I have lost job offers to candidates who 'knew all the answers' but did not know how to find problems - how do I know? Because I saw the same job postings months later from the same employers - same job descriptions, even.

I really wish employers would get smart and try this instead of gathering lists of 'technical questions' from the internet.


I understand that asking technical questions is not what a lot of people want to do but, IMHO, it's an absolute must. For example, if someone doesn't know how to get the current date and time in T-SQL (always my first question), how well do you think they're going to do on any sort of a practical test or even on the rest f the interview?

And to be sure, I really do ask "How do you get the current date and time using a query?" as the first question right after I explain that I never ask trick or esoteric questions nor any that require rote memorization and that the first couple of questions are going to be easy to get them to loosen up a bit. I've stopped keeping track of how many couldn't answer that question but it was something like only 2 out of 20 "developers" and 2 out of 10 "DBAs" that supposedly had a minimum of 10 years of experience and most of them claimed "tuning" experience as well.


--Jeff Moden
"RBAR is pronounced "ree-bar" and is a "Modenism" for "Row-By-Agonizing-Row".

First step towards the paradigm shift of writing Set Based code:
Stop thinking about what you want to do to a row... think, instead, of what you want to do to a column."

(play on words) "Just because you CAN do something in T-SQL, doesn't mean you SHOULDN'T." --22 Aug 2013

Helpful Links:
How to post code problems
How to post performance problems
Post #1688073
Posted Friday, May 22, 2015 8:46 AM


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xsevensinzx (5/22/2015)
rsgardner2 (5/21/2015)


I really wish employers would get smart and try this instead of gathering lists of 'technical questions' from the internet.


Paraphrasing Google here: It's not about finding a master who can do something amazing, it's about finding good problem solvers because eventually, they will figure it out.

I really agree with that statement to some extent. While it's cool that someone can answer a lot of standard technical questions, it's really important to know if the candidate is willing to tackle as well solve complex problems.


Again, I have to disagree, for the most part. While finding a "master" is not my goal, it would be nice to find someone (anyone at this point) that isn't going to glaze over and start drooling on themselves when presented with a 3 table join or even how to get the current date and time.

As for "standard technical questions", they are a must. The difference is that you don't just sit there and listen to the applicant... you must interact with the applicant during the applicant's explanation and after. When I interview someone, every "standard" question is nothing more than a segue into a possible hierarchy of related questions and discussions on a give subject, the purpose being to find out if it's simple rote memorization on their part or if they've really done something, not to mention their ability to communicate and their general disposition.


--Jeff Moden
"RBAR is pronounced "ree-bar" and is a "Modenism" for "Row-By-Agonizing-Row".

First step towards the paradigm shift of writing Set Based code:
Stop thinking about what you want to do to a row... think, instead, of what you want to do to a column."

(play on words) "Just because you CAN do something in T-SQL, doesn't mean you SHOULDN'T." --22 Aug 2013

Helpful Links:
How to post code problems
How to post performance problems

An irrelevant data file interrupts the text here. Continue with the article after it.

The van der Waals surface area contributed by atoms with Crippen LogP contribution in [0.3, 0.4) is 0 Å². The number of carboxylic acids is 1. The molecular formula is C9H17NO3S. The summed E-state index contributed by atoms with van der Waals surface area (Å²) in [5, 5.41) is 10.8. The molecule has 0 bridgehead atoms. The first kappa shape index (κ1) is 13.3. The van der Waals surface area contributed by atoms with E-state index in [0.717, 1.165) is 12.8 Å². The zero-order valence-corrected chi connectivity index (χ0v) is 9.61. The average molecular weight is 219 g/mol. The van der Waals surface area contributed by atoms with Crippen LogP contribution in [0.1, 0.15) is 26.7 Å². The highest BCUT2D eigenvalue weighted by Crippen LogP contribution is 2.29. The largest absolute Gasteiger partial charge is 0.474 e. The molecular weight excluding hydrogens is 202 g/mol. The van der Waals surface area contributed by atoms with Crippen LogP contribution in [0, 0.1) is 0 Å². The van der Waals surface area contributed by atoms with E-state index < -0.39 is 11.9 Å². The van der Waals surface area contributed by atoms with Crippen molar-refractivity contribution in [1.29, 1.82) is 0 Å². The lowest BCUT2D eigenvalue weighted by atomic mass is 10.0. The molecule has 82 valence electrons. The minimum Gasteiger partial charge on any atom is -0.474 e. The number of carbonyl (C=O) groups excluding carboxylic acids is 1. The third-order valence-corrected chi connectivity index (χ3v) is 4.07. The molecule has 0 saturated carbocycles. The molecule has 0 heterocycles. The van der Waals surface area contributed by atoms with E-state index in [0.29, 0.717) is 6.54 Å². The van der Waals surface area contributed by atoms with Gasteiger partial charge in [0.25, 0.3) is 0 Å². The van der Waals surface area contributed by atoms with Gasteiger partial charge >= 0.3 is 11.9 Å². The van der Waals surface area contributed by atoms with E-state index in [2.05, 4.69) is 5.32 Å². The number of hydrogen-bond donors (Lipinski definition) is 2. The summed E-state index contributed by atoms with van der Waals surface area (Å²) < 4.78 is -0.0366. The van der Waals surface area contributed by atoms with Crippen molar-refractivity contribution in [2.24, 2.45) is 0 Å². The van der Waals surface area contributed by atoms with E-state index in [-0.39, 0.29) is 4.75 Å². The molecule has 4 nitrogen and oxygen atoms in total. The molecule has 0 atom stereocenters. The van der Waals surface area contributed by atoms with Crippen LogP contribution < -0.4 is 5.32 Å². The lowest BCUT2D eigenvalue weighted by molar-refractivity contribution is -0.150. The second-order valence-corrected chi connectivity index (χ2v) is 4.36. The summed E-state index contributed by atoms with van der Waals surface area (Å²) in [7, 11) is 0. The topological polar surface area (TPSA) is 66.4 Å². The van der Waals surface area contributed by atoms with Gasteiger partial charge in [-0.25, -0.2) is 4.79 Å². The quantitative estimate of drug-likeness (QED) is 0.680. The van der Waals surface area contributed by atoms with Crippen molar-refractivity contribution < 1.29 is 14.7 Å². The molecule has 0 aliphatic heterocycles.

Post #1688078
Posted Friday, May 22, 2015 8:58 AM


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Jeff Moden (6/6/2014)
thomashohner (6/6/2014)
kimberly_lehman (6/6/2014)
Ask "Using T-SQL, how do you get the current date and time"?


So would you consider this a valid answer? "I think it's CURRENT TIMESTAMP but if I was blanking on it I'd google it to be sure."

I've worked with so many language that sometimes I mix them up, so I often google things even if I know them. And sometimes even when I "know" something, a quick search reminds me of something I forgot. IMO, knowing how to find the information you need is just as valuable as already knowing it. And double checking yourself is a good skill too. If you've never forgotten a simple piece of syntax, then you never had a baby who didn't sleep through the night.


I believe GETDATE() is specific to T-SQL and CURRENT_TIMESTAMP is ANSI SQL function.

I think still learning


Now, that's the kind of answer that I'd expect from someone applying for a Senior position. I'd also expect them to just automatically cough up some extra info about UTC dates and times, etc. If they just say "GETDATE()" or just "CURRENT_TIMESTAMP", then they're probably not at the level I'm looking for for a Senior SQL Developer or a Senior DBA. Either is fine for a front-end developer position but they'd better know one of the two for a Senior front-end position that requires "some knowledge of SQL".

Like I said, you can tell a whole lot by asking questions at the start.


So would I be correct in presuming that a reason to use CURRENT_TIMESTAMP instead of GETDATE() would be code portability? Making it (somewhat) easier if you need to migrate / run the query against say a SQL server and an Oracle server?
Post #1688085
Posted Friday, May 22, 2015 9:00 AM


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I agree with Jeff on the need for the technical questions.

I remember seeing a resume for a DBA that seemed to have good experience. I was eavesdropping on the phone interview with this person. From the way he answered the technical questions, which were all based on his resume or a previous answer, it was obvious that most of the items on his resume probably referred to projects where he was a member of the team that did whatever, but he was not the person who did it.

Without asking the technical questions, we would not have known he knew much less than he was implying.